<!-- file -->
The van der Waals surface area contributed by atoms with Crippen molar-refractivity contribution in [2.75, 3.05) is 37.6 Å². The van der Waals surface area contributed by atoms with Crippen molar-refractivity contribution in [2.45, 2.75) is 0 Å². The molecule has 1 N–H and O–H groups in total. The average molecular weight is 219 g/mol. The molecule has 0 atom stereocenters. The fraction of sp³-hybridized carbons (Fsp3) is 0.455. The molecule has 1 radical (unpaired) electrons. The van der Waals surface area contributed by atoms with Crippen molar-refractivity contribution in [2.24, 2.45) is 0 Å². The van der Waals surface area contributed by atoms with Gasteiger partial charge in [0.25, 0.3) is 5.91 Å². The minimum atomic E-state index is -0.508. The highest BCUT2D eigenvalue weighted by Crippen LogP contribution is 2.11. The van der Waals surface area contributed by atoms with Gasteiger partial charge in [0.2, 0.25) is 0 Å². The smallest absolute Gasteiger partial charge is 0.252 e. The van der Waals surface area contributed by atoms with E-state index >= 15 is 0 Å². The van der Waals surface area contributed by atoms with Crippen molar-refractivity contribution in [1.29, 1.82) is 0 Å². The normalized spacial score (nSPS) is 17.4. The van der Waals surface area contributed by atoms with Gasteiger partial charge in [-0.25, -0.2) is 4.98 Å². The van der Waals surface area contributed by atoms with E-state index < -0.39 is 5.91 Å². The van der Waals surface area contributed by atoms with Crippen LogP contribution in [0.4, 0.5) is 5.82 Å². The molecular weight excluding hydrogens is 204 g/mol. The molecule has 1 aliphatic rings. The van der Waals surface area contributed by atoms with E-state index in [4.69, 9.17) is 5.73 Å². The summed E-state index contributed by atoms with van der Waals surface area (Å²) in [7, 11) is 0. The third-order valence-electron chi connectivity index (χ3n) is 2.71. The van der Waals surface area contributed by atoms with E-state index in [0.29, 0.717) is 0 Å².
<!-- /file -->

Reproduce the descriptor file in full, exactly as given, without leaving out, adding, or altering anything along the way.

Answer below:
The van der Waals surface area contributed by atoms with Crippen molar-refractivity contribution in [2.75, 3.05) is 37.6 Å². The van der Waals surface area contributed by atoms with Crippen molar-refractivity contribution in [2.45, 2.75) is 0 Å². The molecule has 1 N–H and O–H groups in total. The average molecular weight is 219 g/mol. The molecule has 0 atom stereocenters. The fraction of sp³-hybridized carbons (Fsp3) is 0.455. The molecule has 1 radical (unpaired) electrons. The van der Waals surface area contributed by atoms with Crippen molar-refractivity contribution in [2.24, 2.45) is 0 Å². The van der Waals surface area contributed by atoms with Gasteiger partial charge in [0.25, 0.3) is 5.91 Å². The minimum atomic E-state index is -0.508. The highest BCUT2D eigenvalue weighted by Crippen LogP contribution is 2.11. The van der Waals surface area contributed by atoms with Gasteiger partial charge in [0.2, 0.25) is 0 Å². The smallest absolute Gasteiger partial charge is 0.252 e. The van der Waals surface area contributed by atoms with E-state index >= 15 is 0 Å². The van der Waals surface area contributed by atoms with Crippen molar-refractivity contribution in [1.29, 1.82) is 0 Å². The normalized spacial score (nSPS) is 17.4. The van der Waals surface area contributed by atoms with Gasteiger partial charge in [-0.25, -0.2) is 4.98 Å². The van der Waals surface area contributed by atoms with E-state index < -0.39 is 5.91 Å². The van der Waals surface area contributed by atoms with Crippen LogP contribution in [0.4, 0.5) is 5.82 Å². The molecular weight excluding hydrogens is 204 g/mol. The molecule has 1 aliphatic rings. The van der Waals surface area contributed by atoms with E-state index in [4.69, 9.17) is 5.73 Å². The summed E-state index contributed by atoms with van der Waals surface area (Å²) in [7, 11) is 0. The third-order valence-electron chi connectivity index (χ3n) is 2.71. The van der Waals surface area contributed by atoms with E-state index in [0.29, 0.717) is 0 Å².